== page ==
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There is a significant gap between the organization’s ambitions to use artificial intelligence (AI) and the reality of how those projects turn out, said Intel’s chief data scientist. Melvin Greer said this in a conversation with VentureBet founder and CEO Matt Marshall at the Trans 0Rm 2021 Virtual Conference last week.
One of the main areas is emotional intelligence and mindfulness. The epidemic highlighted this gap: the way people had responsibilities at home and at work meant their ability to focus and concentrate could be compromised, Greer said. This can be a problem when AI is used in cybertech, such as when someone tries to use chatbot or some other anti-machine learning technique against us.
“Our ability to reach the heart of what we are trying to achieve can be compromised when we are not in an emotional state and mindful and present,” Greer said.
Align AI with cloud projects
In a recent Harvard Business Review survey of 3,000 executives in 14 industry sectors, only 20% said they actually used AI as part of their core business.
To bridge the gap between ambition and reality in AI, it is “absolutely critical” that organizations align AI with their cloud computing and cybersecurity initiatives, Greer said. While organizations think about other ongoing digital transformation initiatives – cybersecurity and cloud computing, for example – and align them with the AI initiative, which becomes a force multiplier, Greer said. This initiative does not require the same skills, the same pace or the same goals, but it fits together. Cloud computing, as a place where a lot of data is stored, can be a catalyst for AI. Cyber security is another because data, data models, dolls and algorithms need to be protected.
He added, “What we’re seeing is that there’s a trend point, and what we need to do is think more clearly about our digital transformation or all the other initiatives going on in artificial intelligence projects.”
Quantum Vs. Neuromorphic
Enterprise leaders have to stay up to date with trends as the sector develops rapidly, but some emerging trends are still years away from practical use. Quantum computing and neuromorphic computing are two very exciting research areas, Greer said, but not yet at the point of having commercial applications. In 2017, Intel built its neuromorphic research community with nearly 100 universities and 50 industry partners. Greer said researchers have access to hardware and computing platforms, with software development kits specifically designed as software optimization mechanisms.
“We’ll see commercial applications and neuromorphic brain-inspired computing with Quantum sooner rather than later,” Greer predicted.
Over the past few years, Intel has built itself a data-centric organization that focuses on AI as a key competency. While many companies are working to develop AI for a variety of uses, Greer said there is a significant gap between the ambitions that organizations seek to achieve and the realities associated with the insights given by data and programs. For example, Greer said organizations need to start thinking about AI’s emotional intelligence and mindfulness. In the current phase of the Covid-19 epidemic, individuals need to work on multiple tasks at once; This way the ability to focus and concentrate can sometimes be compromised.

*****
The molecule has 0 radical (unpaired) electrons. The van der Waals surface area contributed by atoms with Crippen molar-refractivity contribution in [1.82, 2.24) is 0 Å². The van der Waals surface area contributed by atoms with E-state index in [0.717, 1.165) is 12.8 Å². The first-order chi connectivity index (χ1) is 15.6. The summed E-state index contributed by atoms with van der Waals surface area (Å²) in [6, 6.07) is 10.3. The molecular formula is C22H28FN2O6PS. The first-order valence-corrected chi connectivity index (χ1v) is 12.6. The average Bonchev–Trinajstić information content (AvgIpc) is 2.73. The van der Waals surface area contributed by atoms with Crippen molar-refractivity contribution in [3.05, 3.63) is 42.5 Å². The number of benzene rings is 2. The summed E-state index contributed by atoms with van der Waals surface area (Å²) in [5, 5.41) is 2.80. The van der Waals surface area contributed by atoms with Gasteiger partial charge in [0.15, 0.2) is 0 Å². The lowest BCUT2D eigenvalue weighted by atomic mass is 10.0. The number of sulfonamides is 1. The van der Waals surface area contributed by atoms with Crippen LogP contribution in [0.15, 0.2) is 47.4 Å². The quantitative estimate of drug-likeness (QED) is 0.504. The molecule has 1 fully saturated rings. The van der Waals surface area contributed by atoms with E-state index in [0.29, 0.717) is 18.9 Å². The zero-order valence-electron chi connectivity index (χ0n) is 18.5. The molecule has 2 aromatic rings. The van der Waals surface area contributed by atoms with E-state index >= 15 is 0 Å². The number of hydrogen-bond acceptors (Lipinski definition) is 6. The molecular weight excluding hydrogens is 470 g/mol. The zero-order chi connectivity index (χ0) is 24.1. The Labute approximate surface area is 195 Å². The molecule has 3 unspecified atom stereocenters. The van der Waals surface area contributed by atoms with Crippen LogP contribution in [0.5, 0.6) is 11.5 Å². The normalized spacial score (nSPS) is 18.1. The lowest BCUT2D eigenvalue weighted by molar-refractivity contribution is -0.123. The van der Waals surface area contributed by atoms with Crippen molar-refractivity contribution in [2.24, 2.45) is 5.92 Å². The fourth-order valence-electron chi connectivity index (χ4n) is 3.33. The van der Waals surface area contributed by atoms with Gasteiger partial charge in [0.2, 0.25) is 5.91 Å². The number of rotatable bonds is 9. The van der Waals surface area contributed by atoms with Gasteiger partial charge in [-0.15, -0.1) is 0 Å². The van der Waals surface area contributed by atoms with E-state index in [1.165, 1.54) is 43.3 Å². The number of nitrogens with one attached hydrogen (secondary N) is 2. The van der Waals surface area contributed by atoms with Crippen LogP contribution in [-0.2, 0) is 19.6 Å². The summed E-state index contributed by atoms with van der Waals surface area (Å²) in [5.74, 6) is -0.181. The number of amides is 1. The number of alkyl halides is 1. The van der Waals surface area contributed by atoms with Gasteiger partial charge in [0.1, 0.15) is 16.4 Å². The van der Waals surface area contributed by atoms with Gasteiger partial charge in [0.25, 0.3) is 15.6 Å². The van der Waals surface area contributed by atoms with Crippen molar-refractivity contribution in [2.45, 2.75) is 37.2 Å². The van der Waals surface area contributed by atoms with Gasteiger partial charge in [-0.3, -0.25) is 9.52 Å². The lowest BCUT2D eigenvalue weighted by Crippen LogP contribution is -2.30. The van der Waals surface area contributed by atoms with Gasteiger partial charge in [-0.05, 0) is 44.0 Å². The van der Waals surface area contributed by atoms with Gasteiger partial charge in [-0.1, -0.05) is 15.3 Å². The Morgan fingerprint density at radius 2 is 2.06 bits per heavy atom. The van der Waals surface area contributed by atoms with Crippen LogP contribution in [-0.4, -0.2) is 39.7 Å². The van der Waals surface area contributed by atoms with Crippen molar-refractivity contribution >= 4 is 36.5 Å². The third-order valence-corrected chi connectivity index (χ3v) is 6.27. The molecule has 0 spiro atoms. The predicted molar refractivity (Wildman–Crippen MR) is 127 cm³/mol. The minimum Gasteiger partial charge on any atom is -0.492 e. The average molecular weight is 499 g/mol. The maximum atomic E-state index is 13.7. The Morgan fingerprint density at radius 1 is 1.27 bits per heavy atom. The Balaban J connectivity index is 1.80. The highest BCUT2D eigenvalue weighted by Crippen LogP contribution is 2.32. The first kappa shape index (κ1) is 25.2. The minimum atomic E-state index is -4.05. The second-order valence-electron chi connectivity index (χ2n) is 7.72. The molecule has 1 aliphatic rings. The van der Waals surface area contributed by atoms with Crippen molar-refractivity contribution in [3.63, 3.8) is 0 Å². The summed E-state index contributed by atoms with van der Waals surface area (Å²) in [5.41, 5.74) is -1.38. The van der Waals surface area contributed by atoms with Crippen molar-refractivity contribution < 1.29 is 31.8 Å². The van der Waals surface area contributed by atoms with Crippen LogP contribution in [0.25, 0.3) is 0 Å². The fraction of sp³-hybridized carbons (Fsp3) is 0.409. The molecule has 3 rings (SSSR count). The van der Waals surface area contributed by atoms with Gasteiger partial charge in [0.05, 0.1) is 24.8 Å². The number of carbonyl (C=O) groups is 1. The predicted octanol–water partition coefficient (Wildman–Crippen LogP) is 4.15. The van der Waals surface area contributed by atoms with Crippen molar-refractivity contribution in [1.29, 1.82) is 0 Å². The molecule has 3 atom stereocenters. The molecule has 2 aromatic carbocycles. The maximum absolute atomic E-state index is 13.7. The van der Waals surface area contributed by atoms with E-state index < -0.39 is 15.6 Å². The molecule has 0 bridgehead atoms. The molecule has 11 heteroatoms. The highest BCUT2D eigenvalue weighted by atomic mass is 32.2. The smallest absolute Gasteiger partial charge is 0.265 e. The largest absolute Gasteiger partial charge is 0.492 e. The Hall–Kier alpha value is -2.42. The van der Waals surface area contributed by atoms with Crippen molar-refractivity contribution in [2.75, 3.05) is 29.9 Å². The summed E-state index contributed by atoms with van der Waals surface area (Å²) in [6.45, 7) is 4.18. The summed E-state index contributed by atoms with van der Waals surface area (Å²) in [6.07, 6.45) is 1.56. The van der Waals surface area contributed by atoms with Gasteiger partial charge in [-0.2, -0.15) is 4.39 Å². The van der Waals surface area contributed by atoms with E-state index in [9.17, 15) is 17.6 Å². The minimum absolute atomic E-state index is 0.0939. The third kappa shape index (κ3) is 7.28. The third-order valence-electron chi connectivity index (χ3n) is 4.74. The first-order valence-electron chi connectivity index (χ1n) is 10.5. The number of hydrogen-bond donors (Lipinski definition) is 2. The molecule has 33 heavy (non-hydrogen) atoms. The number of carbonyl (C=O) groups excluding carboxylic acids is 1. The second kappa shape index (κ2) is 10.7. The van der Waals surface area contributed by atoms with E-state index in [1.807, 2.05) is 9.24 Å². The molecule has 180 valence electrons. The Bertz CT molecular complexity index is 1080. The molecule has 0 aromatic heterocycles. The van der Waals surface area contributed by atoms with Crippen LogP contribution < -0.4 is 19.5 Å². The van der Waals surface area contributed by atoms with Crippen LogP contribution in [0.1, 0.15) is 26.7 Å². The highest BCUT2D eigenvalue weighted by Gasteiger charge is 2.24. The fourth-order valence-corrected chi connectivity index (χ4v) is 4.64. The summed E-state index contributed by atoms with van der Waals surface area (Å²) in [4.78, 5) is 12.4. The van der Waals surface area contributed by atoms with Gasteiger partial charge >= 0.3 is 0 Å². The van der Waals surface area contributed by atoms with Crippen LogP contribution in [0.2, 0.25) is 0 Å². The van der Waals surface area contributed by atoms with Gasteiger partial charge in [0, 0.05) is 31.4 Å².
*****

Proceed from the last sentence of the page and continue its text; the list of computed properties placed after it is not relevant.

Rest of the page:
Increasing AI capabilities
Gray noted that while AI initiative investments have tripled since 2001, many of them have gone for fear of losing rather than succeeding in AI development and deployment. Organizations need a pragmatic approach, putting aside enthusiasm, investment and activity around AI, Greer said.
One thing to keep in mind is that in some cases, AI is not the right option, he said. It is important to be “absolutely crystal clear” about solving a problem before trying to figure out whether to run deep education programs.
Understanding employees – which means there are different teams involved in the development and distribution of these capabilities, Greer said. The “lack of different talents” everyone needs to tend to represent a very homogeneous people that creates a talent pool, ”he said.
Having a data strategy
Another gap that enterprises often overlook is the amount of data they have and what they can do with it. Many enterprises do not have access to the data they need to succeed. Greer estimates that 85% of the data scientist’s job is making data available, managed and administered so that it can be used. Data needs to be categorized, managed and labeled at the point of creation. Given that data is being created at 3.7 terabytes per day, it is not easy to go back and clear the data later. Before an organization can develop an AI strategy, it must first create a data strategy.
“We’re still in a situation where if we have really bad data, we’ll do stupid things quickly with machines, and we’ll train them for things that are inherently erroneous or biased,” Greer said.
Researchers, scientists and developers must take a human-centered approach to data and AI systems. “A.I. Has published its ethical principles or human rights policy around how it should be used, and has engaged with NGOs and international organizations on how to make the best use of AI, Greer said.
“Because no, data is not oil. And data is not fuel. Data is people, ”Greer said.
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